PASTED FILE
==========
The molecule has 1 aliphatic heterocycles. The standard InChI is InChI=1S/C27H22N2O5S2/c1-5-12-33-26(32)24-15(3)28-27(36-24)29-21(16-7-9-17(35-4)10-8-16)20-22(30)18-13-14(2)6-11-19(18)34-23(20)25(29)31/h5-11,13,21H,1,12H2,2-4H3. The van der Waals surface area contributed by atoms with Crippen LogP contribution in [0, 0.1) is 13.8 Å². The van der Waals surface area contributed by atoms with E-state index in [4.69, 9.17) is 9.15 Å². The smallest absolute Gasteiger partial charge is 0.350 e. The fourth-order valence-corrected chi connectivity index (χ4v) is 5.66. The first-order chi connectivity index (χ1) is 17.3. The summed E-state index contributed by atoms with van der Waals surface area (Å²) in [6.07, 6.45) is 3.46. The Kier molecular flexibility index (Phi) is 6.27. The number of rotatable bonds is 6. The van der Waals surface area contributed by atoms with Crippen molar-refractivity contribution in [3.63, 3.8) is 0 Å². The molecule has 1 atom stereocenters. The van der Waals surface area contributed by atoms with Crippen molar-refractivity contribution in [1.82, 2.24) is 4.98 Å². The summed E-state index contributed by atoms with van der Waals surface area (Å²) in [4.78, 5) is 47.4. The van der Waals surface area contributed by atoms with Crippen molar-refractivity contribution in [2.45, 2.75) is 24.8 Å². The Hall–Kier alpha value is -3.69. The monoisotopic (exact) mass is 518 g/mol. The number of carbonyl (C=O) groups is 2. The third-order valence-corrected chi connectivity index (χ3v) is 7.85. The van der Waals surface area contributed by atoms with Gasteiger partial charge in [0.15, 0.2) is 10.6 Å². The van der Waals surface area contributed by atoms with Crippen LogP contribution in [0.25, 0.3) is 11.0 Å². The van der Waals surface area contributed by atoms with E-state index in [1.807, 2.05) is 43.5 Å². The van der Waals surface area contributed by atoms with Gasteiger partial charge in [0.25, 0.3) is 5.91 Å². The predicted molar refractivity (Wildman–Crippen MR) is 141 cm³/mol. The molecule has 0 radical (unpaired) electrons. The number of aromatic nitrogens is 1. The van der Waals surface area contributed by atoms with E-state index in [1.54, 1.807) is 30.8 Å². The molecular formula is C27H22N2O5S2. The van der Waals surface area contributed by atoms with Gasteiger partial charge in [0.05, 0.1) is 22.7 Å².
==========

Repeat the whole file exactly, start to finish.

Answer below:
The molecule has 1 aliphatic heterocycles. The standard InChI is InChI=1S/C27H22N2O5S2/c1-5-12-33-26(32)24-15(3)28-27(36-24)29-21(16-7-9-17(35-4)10-8-16)20-22(30)18-13-14(2)6-11-19(18)34-23(20)25(29)31/h5-11,13,21H,1,12H2,2-4H3. The van der Waals surface area contributed by atoms with Crippen LogP contribution in [0, 0.1) is 13.8 Å². The van der Waals surface area contributed by atoms with E-state index in [4.69, 9.17) is 9.15 Å². The smallest absolute Gasteiger partial charge is 0.350 e. The fourth-order valence-corrected chi connectivity index (χ4v) is 5.66. The first-order chi connectivity index (χ1) is 17.3. The summed E-state index contributed by atoms with van der Waals surface area (Å²) in [6.07, 6.45) is 3.46. The Kier molecular flexibility index (Phi) is 6.27. The number of rotatable bonds is 6. The van der Waals surface area contributed by atoms with Crippen molar-refractivity contribution in [3.63, 3.8) is 0 Å². The molecule has 1 atom stereocenters. The van der Waals surface area contributed by atoms with Crippen molar-refractivity contribution in [1.82, 2.24) is 4.98 Å². The summed E-state index contributed by atoms with van der Waals surface area (Å²) in [4.78, 5) is 47.4. The van der Waals surface area contributed by atoms with Crippen molar-refractivity contribution in [2.45, 2.75) is 24.8 Å². The Hall–Kier alpha value is -3.69. The monoisotopic (exact) mass is 518 g/mol. The number of carbonyl (C=O) groups is 2. The third-order valence-corrected chi connectivity index (χ3v) is 7.85. The van der Waals surface area contributed by atoms with Gasteiger partial charge in [0.15, 0.2) is 10.6 Å². The van der Waals surface area contributed by atoms with Crippen LogP contribution in [0.25, 0.3) is 11.0 Å². The van der Waals surface area contributed by atoms with E-state index in [1.807, 2.05) is 43.5 Å². The van der Waals surface area contributed by atoms with Gasteiger partial charge in [0.25, 0.3) is 5.91 Å². The predicted molar refractivity (Wildman–Crippen MR) is 141 cm³/mol. The molecule has 0 radical (unpaired) electrons. The number of aromatic nitrogens is 1. The van der Waals surface area contributed by atoms with E-state index in [1.54, 1.807) is 30.8 Å². The molecular formula is C27H22N2O5S2. The van der Waals surface area contributed by atoms with Gasteiger partial charge in [0.05, 0.1) is 22.7 Å².